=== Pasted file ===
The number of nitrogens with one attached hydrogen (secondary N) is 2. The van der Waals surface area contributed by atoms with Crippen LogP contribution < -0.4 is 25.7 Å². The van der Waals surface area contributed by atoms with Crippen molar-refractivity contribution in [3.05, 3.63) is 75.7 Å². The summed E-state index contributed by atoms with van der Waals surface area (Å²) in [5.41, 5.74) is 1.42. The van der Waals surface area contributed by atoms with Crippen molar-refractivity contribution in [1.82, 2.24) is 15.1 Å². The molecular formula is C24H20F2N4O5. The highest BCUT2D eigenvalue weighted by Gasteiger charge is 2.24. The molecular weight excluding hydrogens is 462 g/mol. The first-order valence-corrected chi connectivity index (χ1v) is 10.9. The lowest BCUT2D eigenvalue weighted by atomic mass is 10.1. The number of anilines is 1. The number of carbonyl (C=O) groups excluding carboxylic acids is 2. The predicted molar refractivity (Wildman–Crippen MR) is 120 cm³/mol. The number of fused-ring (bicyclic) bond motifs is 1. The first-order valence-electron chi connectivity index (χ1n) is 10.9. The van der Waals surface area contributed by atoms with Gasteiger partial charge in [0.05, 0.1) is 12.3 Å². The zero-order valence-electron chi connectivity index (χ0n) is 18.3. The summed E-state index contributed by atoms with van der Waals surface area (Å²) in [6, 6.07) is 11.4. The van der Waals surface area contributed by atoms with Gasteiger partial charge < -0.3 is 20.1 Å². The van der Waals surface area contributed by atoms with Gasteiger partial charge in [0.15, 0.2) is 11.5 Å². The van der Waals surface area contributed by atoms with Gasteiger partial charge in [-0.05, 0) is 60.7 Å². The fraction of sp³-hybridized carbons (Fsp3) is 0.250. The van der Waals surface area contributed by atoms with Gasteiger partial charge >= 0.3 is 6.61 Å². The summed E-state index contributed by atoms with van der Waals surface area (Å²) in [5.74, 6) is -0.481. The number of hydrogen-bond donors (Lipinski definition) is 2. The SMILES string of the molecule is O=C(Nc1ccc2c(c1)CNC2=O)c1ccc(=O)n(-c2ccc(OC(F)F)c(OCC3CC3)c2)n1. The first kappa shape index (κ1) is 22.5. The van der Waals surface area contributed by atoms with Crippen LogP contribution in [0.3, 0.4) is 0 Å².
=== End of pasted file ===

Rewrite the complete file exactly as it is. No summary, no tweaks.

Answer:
The number of nitrogens with one attached hydrogen (secondary N) is 2. The van der Waals surface area contributed by atoms with Crippen LogP contribution < -0.4 is 25.7 Å². The van der Waals surface area contributed by atoms with Crippen molar-refractivity contribution in [3.05, 3.63) is 75.7 Å². The summed E-state index contributed by atoms with van der Waals surface area (Å²) in [5.41, 5.74) is 1.42. The van der Waals surface area contributed by atoms with Crippen molar-refractivity contribution in [1.82, 2.24) is 15.1 Å². The molecular formula is C24H20F2N4O5. The highest BCUT2D eigenvalue weighted by Gasteiger charge is 2.24. The molecular weight excluding hydrogens is 462 g/mol. The first-order valence-corrected chi connectivity index (χ1v) is 10.9. The lowest BCUT2D eigenvalue weighted by atomic mass is 10.1. The number of anilines is 1. The number of carbonyl (C=O) groups excluding carboxylic acids is 2. The predicted molar refractivity (Wildman–Crippen MR) is 120 cm³/mol. The number of fused-ring (bicyclic) bond motifs is 1. The first-order valence-electron chi connectivity index (χ1n) is 10.9. The van der Waals surface area contributed by atoms with Gasteiger partial charge in [0.05, 0.1) is 12.3 Å². The zero-order valence-electron chi connectivity index (χ0n) is 18.3. The summed E-state index contributed by atoms with van der Waals surface area (Å²) in [6, 6.07) is 11.4. The van der Waals surface area contributed by atoms with Gasteiger partial charge < -0.3 is 20.1 Å². The van der Waals surface area contributed by atoms with Gasteiger partial charge in [0.15, 0.2) is 11.5 Å². The van der Waals surface area contributed by atoms with Gasteiger partial charge in [-0.05, 0) is 60.7 Å². The fraction of sp³-hybridized carbons (Fsp3) is 0.250. The van der Waals surface area contributed by atoms with Gasteiger partial charge >= 0.3 is 6.61 Å². The summed E-state index contributed by atoms with van der Waals surface area (Å²) in [5.74, 6) is -0.481. The number of hydrogen-bond donors (Lipinski definition) is 2. The SMILES string of the molecule is O=C(Nc1ccc2c(c1)CNC2=O)c1ccc(=O)n(-c2ccc(OC(F)F)c(OCC3CC3)c2)n1. The first kappa shape index (κ1) is 22.5. The van der Waals surface area contributed by atoms with Crippen LogP contribution in [0.3, 0.4) is 0 Å².